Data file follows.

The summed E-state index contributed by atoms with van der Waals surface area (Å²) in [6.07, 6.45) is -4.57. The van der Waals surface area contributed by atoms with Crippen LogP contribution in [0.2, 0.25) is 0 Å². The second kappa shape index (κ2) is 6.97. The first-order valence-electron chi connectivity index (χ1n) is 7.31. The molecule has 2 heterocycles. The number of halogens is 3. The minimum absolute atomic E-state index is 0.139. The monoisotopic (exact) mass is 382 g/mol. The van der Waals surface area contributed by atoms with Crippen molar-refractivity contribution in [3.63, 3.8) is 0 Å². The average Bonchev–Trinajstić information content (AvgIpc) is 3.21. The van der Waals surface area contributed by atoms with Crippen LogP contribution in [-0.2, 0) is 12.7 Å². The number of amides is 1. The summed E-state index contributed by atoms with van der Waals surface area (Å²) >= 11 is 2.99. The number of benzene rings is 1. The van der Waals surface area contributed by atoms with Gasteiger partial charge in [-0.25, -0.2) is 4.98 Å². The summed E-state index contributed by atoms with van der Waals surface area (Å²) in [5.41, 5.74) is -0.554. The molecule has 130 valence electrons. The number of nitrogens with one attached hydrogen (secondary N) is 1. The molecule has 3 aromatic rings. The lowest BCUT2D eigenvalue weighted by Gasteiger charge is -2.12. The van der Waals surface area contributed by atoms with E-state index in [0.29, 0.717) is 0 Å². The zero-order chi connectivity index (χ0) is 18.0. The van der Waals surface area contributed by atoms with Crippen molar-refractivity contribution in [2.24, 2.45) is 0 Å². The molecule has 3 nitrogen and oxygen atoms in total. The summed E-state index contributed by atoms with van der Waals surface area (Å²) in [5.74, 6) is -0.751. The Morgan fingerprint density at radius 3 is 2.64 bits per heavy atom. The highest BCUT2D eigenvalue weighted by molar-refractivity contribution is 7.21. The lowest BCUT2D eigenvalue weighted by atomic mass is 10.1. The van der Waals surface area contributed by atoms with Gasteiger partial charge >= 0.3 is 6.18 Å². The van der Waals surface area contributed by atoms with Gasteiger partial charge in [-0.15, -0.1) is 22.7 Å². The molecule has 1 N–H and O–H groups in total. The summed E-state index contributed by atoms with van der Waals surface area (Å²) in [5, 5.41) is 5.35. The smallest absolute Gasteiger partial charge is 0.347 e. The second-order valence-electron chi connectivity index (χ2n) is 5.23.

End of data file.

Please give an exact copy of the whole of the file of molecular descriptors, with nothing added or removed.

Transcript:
The summed E-state index contributed by atoms with van der Waals surface area (Å²) in [6.07, 6.45) is -4.57. The van der Waals surface area contributed by atoms with Crippen LogP contribution in [0.2, 0.25) is 0 Å². The second kappa shape index (κ2) is 6.97. The first-order valence-electron chi connectivity index (χ1n) is 7.31. The molecule has 2 heterocycles. The number of halogens is 3. The minimum absolute atomic E-state index is 0.139. The monoisotopic (exact) mass is 382 g/mol. The van der Waals surface area contributed by atoms with Crippen molar-refractivity contribution in [3.63, 3.8) is 0 Å². The average Bonchev–Trinajstić information content (AvgIpc) is 3.21. The van der Waals surface area contributed by atoms with Crippen LogP contribution in [-0.2, 0) is 12.7 Å². The number of amides is 1. The summed E-state index contributed by atoms with van der Waals surface area (Å²) >= 11 is 2.99. The number of benzene rings is 1. The van der Waals surface area contributed by atoms with Gasteiger partial charge in [-0.25, -0.2) is 4.98 Å². The summed E-state index contributed by atoms with van der Waals surface area (Å²) in [5.41, 5.74) is -0.554. The molecule has 130 valence electrons. The number of nitrogens with one attached hydrogen (secondary N) is 1. The molecule has 3 aromatic rings. The lowest BCUT2D eigenvalue weighted by Gasteiger charge is -2.12. The van der Waals surface area contributed by atoms with E-state index in [0.29, 0.717) is 0 Å². The zero-order chi connectivity index (χ0) is 18.0. The van der Waals surface area contributed by atoms with Crippen molar-refractivity contribution in [2.24, 2.45) is 0 Å². The molecule has 3 nitrogen and oxygen atoms in total. The summed E-state index contributed by atoms with van der Waals surface area (Å²) in [5.74, 6) is -0.751. The Morgan fingerprint density at radius 3 is 2.64 bits per heavy atom. The highest BCUT2D eigenvalue weighted by molar-refractivity contribution is 7.21. The lowest BCUT2D eigenvalue weighted by atomic mass is 10.1. The van der Waals surface area contributed by atoms with Gasteiger partial charge >= 0.3 is 6.18 Å². The van der Waals surface area contributed by atoms with Gasteiger partial charge in [-0.15, -0.1) is 22.7 Å². The molecule has 1 N–H and O–H groups in total. The summed E-state index contributed by atoms with van der Waals surface area (Å²) in [5, 5.41) is 5.35. The smallest absolute Gasteiger partial charge is 0.347 e. The second-order valence-electron chi connectivity index (χ2n) is 5.23.